Now’s the Chance to Clinch a Russia-Pakistan Military Partnership 

Moscow shouldn’t be shy about seizing the golden opportunity that Trump unwittingly presented it with when Washington announced that it was cutting off most military aid to Islamabad, as this amounts to rolling out the red carpet for a Russian-Pakistani military partnership. Reuters reported that the US is cutting off almost $1 billion of security assistance to Pakistan by slashing the amount of money the South Asian state receives for foreign military financing and coalition support funds, which are described as “funding purchases of U.S. military hardware, training and services” and “reimbursing Pakistan for counter-terrorism operations”, respectively.

In practice, this effectively ends the existing US-Pakistani military partnership and stands to make Islamabad much more dependent on Beijing in this sphere, though not if Pakistan prudently reaches out to Russia in attempting to strike a strategic balance and prevent the swapping of one state patron for another. The Stockholm International Peace Research Institute’s (SIPRI) 2016 report on “Trends In International Arms Transfers” indicates that 35% of Chinese arms exports from 2012-2016 went to Pakistan, which constituted 68% of Pakistani arms imports during that period, while the US occupied 16% of that country’s market share at that time.

The US used to provide a larger percentage of arms to Pakistan from 2007-2011 but SIPRI notes in a different analysis that Washington later switched its regional focus to India and the resultant vacuum was filled by China, exactly as it’s about to be now. Pakistan, however, has come to appreciate the benefits that can be achieved by reaching a balance between various players in the emerging Multipolar World Order, and it’s with this outlook in mind that it has enthusiastically striven to accelerate its recent rapprochement with Russia, with Moscow being more than eager to reciprocate because of shared security concerns stemming from Afghanistan and its own desire to “balance” Eurasian geopolitics.

Up until now, however, there has been a certain reluctance in Russia to visibly taking the military partnership much further despite this being the natural evolution of this fast-moving relationship, with certain voices in the country’s permanent military, intelligence, and diplomatic bureaucracies (“deep state”) concerned that it will antagonize India and result in Russia losing an even bigger share of the world’s largest arms market to the US at a quicker pace than is already happening.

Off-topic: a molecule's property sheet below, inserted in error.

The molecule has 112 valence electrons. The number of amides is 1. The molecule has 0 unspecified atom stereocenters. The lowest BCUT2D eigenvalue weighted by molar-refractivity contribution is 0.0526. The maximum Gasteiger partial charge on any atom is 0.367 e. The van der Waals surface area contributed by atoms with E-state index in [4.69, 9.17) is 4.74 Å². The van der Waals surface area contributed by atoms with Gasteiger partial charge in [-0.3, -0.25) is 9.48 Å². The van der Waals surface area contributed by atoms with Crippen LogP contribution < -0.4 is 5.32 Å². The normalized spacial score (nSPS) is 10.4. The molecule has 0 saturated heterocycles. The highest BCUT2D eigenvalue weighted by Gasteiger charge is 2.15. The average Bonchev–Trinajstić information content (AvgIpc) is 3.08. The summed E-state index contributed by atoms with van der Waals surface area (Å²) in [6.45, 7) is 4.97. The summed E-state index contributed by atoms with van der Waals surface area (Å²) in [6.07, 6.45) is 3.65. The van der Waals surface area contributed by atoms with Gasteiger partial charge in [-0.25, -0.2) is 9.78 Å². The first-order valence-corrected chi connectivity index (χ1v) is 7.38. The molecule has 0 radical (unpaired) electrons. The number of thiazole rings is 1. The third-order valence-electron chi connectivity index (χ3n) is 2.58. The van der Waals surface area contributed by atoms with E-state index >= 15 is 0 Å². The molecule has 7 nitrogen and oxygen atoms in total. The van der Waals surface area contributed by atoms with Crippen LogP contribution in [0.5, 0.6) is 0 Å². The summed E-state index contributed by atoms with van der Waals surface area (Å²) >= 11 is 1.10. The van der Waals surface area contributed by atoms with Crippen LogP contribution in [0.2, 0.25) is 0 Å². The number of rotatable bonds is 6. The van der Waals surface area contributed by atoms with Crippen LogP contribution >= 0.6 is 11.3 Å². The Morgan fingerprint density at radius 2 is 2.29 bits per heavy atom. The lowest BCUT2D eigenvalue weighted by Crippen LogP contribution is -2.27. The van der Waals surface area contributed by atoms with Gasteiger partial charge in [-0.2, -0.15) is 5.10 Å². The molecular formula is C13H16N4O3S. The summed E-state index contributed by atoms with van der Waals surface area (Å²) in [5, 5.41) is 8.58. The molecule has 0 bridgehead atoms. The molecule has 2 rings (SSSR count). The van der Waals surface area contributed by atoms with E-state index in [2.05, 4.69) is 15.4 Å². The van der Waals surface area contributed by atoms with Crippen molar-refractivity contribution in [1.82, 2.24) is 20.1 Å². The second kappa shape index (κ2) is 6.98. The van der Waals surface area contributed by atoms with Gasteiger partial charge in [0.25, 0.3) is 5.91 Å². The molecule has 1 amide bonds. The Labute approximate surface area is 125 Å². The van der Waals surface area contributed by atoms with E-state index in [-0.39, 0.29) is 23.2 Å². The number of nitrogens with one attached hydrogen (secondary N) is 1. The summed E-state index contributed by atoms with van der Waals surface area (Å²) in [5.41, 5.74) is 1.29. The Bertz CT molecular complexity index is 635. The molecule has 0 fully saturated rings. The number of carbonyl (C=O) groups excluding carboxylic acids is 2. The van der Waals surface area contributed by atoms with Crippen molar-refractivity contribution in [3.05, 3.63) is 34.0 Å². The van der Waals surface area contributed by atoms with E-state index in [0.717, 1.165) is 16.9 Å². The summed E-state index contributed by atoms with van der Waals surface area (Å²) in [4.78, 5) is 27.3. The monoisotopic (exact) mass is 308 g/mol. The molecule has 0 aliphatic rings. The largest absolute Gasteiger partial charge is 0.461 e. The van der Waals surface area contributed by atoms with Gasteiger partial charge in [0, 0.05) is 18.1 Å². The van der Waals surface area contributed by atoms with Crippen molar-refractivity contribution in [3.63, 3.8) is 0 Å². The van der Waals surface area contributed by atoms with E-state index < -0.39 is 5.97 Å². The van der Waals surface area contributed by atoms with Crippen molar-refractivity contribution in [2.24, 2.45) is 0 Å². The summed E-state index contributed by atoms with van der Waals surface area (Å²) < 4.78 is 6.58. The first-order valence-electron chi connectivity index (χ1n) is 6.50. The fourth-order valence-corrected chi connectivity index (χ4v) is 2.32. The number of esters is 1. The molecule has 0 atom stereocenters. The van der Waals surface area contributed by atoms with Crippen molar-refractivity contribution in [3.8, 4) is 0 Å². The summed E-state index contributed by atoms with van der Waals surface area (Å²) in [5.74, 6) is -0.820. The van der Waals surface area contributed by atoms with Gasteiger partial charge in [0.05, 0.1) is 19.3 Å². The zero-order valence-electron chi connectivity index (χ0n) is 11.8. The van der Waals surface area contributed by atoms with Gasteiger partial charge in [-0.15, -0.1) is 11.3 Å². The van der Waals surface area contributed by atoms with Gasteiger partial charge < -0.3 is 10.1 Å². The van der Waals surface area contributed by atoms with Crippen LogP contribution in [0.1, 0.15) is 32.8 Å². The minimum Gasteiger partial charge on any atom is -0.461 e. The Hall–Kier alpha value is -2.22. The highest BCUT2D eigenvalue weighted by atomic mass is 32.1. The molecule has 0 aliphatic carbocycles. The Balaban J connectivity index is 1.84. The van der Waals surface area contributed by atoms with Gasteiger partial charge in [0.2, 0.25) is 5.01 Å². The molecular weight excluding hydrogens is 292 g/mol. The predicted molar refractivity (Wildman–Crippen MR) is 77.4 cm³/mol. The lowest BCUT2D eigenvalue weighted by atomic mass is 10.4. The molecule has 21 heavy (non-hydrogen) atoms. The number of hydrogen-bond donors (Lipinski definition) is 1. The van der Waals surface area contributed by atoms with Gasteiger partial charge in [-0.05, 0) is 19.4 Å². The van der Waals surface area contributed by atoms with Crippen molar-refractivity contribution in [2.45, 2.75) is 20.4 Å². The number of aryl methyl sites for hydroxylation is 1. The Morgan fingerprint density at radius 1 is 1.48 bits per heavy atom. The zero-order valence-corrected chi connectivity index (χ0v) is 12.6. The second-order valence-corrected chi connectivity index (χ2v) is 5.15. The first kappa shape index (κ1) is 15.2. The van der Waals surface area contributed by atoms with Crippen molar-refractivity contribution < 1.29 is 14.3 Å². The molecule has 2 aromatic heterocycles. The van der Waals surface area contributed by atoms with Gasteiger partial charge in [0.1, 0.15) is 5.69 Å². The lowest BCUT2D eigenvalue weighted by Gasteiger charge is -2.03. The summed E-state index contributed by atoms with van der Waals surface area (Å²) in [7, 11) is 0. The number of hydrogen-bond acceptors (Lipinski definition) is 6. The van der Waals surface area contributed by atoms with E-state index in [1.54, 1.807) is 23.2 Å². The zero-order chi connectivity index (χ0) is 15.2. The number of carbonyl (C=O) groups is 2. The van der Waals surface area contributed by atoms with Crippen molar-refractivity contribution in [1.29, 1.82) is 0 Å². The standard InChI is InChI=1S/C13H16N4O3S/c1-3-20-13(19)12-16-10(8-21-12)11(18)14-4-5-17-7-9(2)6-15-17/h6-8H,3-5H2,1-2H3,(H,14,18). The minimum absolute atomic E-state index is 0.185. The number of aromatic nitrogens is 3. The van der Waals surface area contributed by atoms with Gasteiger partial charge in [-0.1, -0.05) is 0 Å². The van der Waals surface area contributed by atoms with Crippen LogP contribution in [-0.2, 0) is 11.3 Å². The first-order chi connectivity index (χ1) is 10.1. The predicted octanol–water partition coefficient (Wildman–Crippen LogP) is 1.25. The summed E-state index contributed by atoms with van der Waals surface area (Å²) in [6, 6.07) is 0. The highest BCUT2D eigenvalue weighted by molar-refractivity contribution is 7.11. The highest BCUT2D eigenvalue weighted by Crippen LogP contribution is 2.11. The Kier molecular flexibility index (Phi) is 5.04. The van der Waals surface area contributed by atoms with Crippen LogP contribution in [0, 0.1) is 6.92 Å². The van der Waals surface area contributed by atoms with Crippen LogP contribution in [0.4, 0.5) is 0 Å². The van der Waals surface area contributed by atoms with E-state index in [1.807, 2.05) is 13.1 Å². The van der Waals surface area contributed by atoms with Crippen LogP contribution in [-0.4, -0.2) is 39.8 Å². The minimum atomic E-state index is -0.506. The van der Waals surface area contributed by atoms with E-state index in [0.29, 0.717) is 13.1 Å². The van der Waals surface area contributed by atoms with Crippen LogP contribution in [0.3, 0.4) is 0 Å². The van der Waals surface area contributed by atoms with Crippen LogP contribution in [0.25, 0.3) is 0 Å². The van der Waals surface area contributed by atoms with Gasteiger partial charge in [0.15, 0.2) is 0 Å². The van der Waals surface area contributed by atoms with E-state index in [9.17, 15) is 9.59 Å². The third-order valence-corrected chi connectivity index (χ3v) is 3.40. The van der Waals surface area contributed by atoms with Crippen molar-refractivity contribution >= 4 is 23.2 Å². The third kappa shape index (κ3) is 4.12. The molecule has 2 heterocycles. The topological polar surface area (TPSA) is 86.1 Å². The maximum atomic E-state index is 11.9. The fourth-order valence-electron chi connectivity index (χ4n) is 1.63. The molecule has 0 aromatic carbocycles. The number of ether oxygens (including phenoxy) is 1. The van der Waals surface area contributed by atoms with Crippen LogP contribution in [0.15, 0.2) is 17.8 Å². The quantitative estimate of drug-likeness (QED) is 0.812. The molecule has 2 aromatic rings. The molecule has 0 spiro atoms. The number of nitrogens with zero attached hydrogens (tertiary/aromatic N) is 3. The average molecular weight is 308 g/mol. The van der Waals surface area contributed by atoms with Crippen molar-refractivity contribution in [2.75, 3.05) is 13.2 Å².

Those fears should have been dispelled after the US unveiled its National Security Strategy earlier last month that praised the country’s global alliance with India and pledged to take it as far as possible in supporting its newfound strategic partner in all fields, proving that there is indeed a seemingly irreversible trend of India drifting closer to America and that it’s only a matter of time before Russia comes under more sustained pressure in the arms industry there, among all the other spheres that it’s presently active in.

Faced with the inevitability that Russia’s profitable arms sales to India will begin to decline in the face of pronounced American competition while the US aggressively tries to capture as much market share as it can during this crucial transitional period, which might even see the bestowment of possible state subsidies just like those that were previously given to Pakistan as a crafty bid to make American arms even more attractive to India, it’s only logical for Moscow to reconsider its existing hesitancy to selling conventional arms to Islamabad as a means of compensating for impending losses from New Delhi in the coming future.